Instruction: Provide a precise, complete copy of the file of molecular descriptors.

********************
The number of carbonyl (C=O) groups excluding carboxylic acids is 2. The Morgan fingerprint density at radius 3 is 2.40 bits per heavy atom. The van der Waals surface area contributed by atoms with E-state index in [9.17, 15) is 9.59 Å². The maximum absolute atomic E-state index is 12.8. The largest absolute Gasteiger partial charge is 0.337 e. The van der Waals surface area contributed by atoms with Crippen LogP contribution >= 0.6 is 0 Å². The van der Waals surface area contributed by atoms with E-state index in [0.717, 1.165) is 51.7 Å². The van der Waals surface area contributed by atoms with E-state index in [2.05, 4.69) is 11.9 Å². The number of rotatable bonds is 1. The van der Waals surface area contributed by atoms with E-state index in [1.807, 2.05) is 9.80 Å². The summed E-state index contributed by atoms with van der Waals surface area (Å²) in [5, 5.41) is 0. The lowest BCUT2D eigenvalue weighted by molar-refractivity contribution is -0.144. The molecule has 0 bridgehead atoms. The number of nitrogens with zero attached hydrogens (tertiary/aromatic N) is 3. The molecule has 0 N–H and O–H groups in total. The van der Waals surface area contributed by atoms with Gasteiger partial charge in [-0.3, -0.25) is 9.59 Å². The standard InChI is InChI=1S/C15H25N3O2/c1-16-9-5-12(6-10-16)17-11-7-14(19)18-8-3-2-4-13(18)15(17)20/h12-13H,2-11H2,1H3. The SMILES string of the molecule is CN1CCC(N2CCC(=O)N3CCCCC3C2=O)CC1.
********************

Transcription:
The number of carbonyl (C=O) groups excluding carboxylic acids is 2. The Morgan fingerprint density at radius 3 is 2.40 bits per heavy atom. The van der Waals surface area contributed by atoms with E-state index in [9.17, 15) is 9.59 Å². The maximum absolute atomic E-state index is 12.8. The largest absolute Gasteiger partial charge is 0.337 e. The van der Waals surface area contributed by atoms with Crippen LogP contribution >= 0.6 is 0 Å². The van der Waals surface area contributed by atoms with E-state index in [0.717, 1.165) is 51.7 Å². The van der Waals surface area contributed by atoms with E-state index in [2.05, 4.69) is 11.9 Å². The number of rotatable bonds is 1. The van der Waals surface area contributed by atoms with E-state index in [1.807, 2.05) is 9.80 Å². The summed E-state index contributed by atoms with van der Waals surface area (Å²) in [5, 5.41) is 0. The lowest BCUT2D eigenvalue weighted by molar-refractivity contribution is -0.144. The molecule has 0 bridgehead atoms. The number of nitrogens with zero attached hydrogens (tertiary/aromatic N) is 3. The molecule has 0 N–H and O–H groups in total. The van der Waals surface area contributed by atoms with Gasteiger partial charge in [-0.3, -0.25) is 9.59 Å². The standard InChI is InChI=1S/C15H25N3O2/c1-16-9-5-12(6-10-16)17-11-7-14(19)18-8-3-2-4-13(18)15(17)20/h12-13H,2-11H2,1H3. The SMILES string of the molecule is CN1CCC(N2CCC(=O)N3CCCCC3C2=O)CC1.